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Game Boy Advance / Review / Mario Pinball Land
Mario Pinball Land
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Publisher: Nintendo
Developer: Nintendo
Release Date: Available Now
ESRB Rating: Everyone
Graphics: 4.5
Control: 4.5
Click here to view Mario Pinball Land screens!
1 of 6 screens
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Review by: HP Keefmaker
Posted: 10/05/04 [view screens]

By delightfully melding combat and puzzle solving with solid pinball physics, Mario Pinball is not only the first pinball action-adventure game, but also a damn good one at that. Only the most gifted of pinball wizards will rise to the challenge as the game demands a near extrasensory blend of patience and precision, the kinda that world hasn’t seen since a blind, deaf boy named Tommy played a mean game some years ago.

Such a Supple Wrist

Like the name says, it’s Mario pinball, so, instead of a silver ball you knock an orb-shaped Mario around variously themed tables where you rack up points by bopping into bumpers, beehives, and Koopas for points. An amusement park table acts as the hub world, and by getting Mario inside a cannon you can launch him to other tables that run the gamut from Egyptian deserts to pastoral farmlands and ghost-infested funhouses.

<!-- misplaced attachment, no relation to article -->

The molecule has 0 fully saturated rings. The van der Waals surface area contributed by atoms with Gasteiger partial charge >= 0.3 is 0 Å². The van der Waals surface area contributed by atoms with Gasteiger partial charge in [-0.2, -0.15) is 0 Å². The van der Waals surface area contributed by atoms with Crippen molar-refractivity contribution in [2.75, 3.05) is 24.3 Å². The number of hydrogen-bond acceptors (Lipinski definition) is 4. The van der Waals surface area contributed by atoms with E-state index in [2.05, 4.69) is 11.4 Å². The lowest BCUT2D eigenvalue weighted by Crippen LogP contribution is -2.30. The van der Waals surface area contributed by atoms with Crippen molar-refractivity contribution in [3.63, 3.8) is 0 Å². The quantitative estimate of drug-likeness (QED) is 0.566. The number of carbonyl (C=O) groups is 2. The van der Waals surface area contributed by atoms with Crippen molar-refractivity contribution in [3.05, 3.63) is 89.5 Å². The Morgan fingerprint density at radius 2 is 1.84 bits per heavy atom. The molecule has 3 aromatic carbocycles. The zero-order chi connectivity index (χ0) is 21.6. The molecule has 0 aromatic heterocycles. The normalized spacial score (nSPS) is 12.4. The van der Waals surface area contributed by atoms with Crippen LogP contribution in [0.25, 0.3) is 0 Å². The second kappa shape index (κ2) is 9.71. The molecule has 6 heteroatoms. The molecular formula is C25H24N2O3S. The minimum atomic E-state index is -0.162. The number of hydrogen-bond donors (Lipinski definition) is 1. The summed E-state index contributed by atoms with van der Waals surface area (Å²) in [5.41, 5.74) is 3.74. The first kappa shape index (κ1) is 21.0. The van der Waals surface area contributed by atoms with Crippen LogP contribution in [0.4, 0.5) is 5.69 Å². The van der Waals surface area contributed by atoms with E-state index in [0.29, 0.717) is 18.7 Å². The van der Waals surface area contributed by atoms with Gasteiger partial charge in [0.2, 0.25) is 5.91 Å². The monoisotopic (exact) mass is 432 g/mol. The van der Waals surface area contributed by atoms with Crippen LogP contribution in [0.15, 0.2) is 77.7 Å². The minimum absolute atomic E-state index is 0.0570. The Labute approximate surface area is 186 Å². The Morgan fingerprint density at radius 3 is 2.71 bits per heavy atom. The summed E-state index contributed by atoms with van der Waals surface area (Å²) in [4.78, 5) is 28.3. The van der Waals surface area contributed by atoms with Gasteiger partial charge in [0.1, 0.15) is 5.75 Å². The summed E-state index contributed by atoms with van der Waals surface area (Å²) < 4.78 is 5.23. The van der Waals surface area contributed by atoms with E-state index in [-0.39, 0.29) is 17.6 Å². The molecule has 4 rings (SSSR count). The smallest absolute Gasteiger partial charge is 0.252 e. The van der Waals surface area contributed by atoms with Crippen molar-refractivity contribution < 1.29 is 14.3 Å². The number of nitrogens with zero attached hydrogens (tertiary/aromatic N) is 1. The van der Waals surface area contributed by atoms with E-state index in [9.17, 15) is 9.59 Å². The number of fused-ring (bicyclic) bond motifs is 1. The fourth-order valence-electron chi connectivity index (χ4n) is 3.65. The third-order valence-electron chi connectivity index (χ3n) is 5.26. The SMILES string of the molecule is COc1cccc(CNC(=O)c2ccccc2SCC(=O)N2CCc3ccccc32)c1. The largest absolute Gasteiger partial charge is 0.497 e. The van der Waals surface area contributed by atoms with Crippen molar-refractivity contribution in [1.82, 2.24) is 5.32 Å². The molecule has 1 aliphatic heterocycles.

In this surreal pinball world you contend with hooded Shy Guys who avoid you by hiding behind pillars, frost-men that lob snowballs to knock you off course, and man-eating plants who gobble you up and spit you to previous tables. Wipe all you enemies off the table, though, and a star drops from the sky. By hitting it you unlock bonuses like barriers between the flippers, lightning bolts that zap all onscreen enemies, and mushrooms that increase your size.

Feeling All the Bumpers

Like any Mario game worth its weight in salt, you can unlock doors and warp to secret levels and smaller "sub" tables can also be unlocked by hitting doors, triggering secret hatches, or by squeezing through tiny openings by eating size-reducing mushrooms, where killer boss battles await.

Visually the game stuns. Each environment is clear and colorful, and features some of the coolest lighting and reflection effects seen on the GBA yet. The tables are viewed from a slightly skewed angle, which eliminates the need for the camera to scroll up and down, something that made games like Pokémon Pinball a bit disorientating. A must.

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